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Fearless Conversations: Future of politics in the spotlight

Parliamentary workplace standards come into the spotlight as part of the third forum in Flinders University’s Fearless Conversations series for 2022, focusing on the future of politics.

Australia’s political workplaces are plagued by serious cultural issues that need urgent attention.

That’s the view of Flinders University’s Dr Rob Manwaring, who said recent reports into Commonwealth and SA parliamentary workplaces indicated they were lagging “20 to 30 years behind the times”.

“Looking at the report in South Australia, something like 27 per cent of the respondents had reported they had experienced some form of sexual harassment or bullying … and 77 per cent said they didn’t feel comfortable and didn’t want to report it,” he said.

“So there’s probably a chronic under-reporting of bullying and harassment in these workplaces … these are not workplaces that would pass the test in any other organisation. They lag behind significantly.”

Dr Manwaring, an associate professor in the College of Business, Government and Law, was speaking during this week’s The Advertiser and Flinders University Fearless Conversation forum. It is the third of the 2022 series, which brings together leading voices in roundtable discussions about the big issues facing the state.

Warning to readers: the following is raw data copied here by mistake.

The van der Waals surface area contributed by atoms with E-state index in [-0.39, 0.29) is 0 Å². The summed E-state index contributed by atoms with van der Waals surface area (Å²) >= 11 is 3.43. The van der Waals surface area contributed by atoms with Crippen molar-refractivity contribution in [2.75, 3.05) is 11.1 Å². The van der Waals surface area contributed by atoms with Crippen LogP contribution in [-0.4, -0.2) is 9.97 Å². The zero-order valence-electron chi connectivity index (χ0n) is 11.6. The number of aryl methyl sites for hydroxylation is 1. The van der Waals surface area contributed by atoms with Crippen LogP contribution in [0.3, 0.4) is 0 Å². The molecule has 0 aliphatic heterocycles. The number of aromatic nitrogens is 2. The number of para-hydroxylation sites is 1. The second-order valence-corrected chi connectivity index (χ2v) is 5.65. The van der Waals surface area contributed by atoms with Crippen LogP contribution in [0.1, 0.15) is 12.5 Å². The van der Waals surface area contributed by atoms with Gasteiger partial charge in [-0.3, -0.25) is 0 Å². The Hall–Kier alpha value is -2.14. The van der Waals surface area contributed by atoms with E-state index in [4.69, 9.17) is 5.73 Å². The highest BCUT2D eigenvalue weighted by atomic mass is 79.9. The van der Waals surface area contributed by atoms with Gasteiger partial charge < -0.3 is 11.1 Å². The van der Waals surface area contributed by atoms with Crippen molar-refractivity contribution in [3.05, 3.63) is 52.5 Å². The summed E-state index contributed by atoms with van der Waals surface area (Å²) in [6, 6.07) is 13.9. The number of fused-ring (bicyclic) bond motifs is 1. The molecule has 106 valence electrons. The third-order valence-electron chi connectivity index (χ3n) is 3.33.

With the political focus shifting from March’s SA state election – which saw Labor sweep into power – to the May 21 federal poll, the forum’s focus on the “Future of Politics” was timely. Hosted by Channel 7 chief reporter Mike Smithson, the hour-long conversation also involved Deputy Premier Susan Close, newly elected state member for Adelaide Lucy Hood and federal Mayo MP Rebekha Sharkie.

Ms Sharkie said last year’s Set the Standard report had highlighted the need for more family-friendly hours – and a code of conduct – for federal MPs: “The report said that over 60 per cent of female politicians have been harassed … there are certainly cultural issues that need to be addressed.”

In response to a question from Smithson about whether the days of “very bad behaviour in the corridors of North Tce” were gone, Dr Close said she “hoped so”.

“It’s the kind of workplace where bad things can happen and you tend to find that in any very hierarchical organisation where one class of people … have vastly more power than the people who work for them,” she said.

Other issues canvassed in the wide-ranging discussion included the likelihood of a female state premier, the increasingly large role played by independents, the return of Nick Xenophon, next month’s federal election and Labor leader Anthony Albanese’s week one campaign gaffes.

Watch the conversation from 11am on Wednesday at adelaidenow.com.au/fearless-conversations. Register for fearless conversations at flinders.edu/fearless/conversations

Originally published as Fearless Conversations: Houses of power ripe for a cultural change

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